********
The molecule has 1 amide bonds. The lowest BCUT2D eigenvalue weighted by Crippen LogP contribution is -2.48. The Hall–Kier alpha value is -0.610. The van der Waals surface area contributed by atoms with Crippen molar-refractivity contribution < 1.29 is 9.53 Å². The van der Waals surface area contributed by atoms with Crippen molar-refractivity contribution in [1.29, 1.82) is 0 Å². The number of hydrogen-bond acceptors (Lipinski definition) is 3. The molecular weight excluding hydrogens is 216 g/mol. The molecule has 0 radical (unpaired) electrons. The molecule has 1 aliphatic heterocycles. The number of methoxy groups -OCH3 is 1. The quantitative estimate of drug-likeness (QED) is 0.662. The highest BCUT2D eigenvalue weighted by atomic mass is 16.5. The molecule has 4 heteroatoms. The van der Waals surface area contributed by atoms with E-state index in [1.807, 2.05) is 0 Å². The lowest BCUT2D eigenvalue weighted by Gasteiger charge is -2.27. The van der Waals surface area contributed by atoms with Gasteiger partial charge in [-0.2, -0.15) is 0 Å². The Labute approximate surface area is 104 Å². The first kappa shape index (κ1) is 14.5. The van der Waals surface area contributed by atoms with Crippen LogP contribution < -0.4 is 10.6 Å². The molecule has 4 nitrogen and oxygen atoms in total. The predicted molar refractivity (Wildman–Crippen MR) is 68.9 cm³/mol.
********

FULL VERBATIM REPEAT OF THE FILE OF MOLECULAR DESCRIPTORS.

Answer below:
The molecule has 1 amide bonds. The lowest BCUT2D eigenvalue weighted by Crippen LogP contribution is -2.48. The Hall–Kier alpha value is -0.610. The van der Waals surface area contributed by atoms with Crippen molar-refractivity contribution < 1.29 is 9.53 Å². The van der Waals surface area contributed by atoms with Crippen molar-refractivity contribution in [1.29, 1.82) is 0 Å². The number of hydrogen-bond acceptors (Lipinski definition) is 3. The molecular weight excluding hydrogens is 216 g/mol. The molecule has 0 radical (unpaired) electrons. The molecule has 1 aliphatic heterocycles. The number of methoxy groups -OCH3 is 1. The quantitative estimate of drug-likeness (QED) is 0.662. The highest BCUT2D eigenvalue weighted by atomic mass is 16.5. The molecule has 4 heteroatoms. The van der Waals surface area contributed by atoms with E-state index in [1.807, 2.05) is 0 Å². The lowest BCUT2D eigenvalue weighted by Gasteiger charge is -2.27. The van der Waals surface area contributed by atoms with Gasteiger partial charge in [-0.2, -0.15) is 0 Å². The Labute approximate surface area is 104 Å². The first kappa shape index (κ1) is 14.5. The van der Waals surface area contributed by atoms with Crippen LogP contribution < -0.4 is 10.6 Å². The molecule has 4 nitrogen and oxygen atoms in total. The predicted molar refractivity (Wildman–Crippen MR) is 68.9 cm³/mol.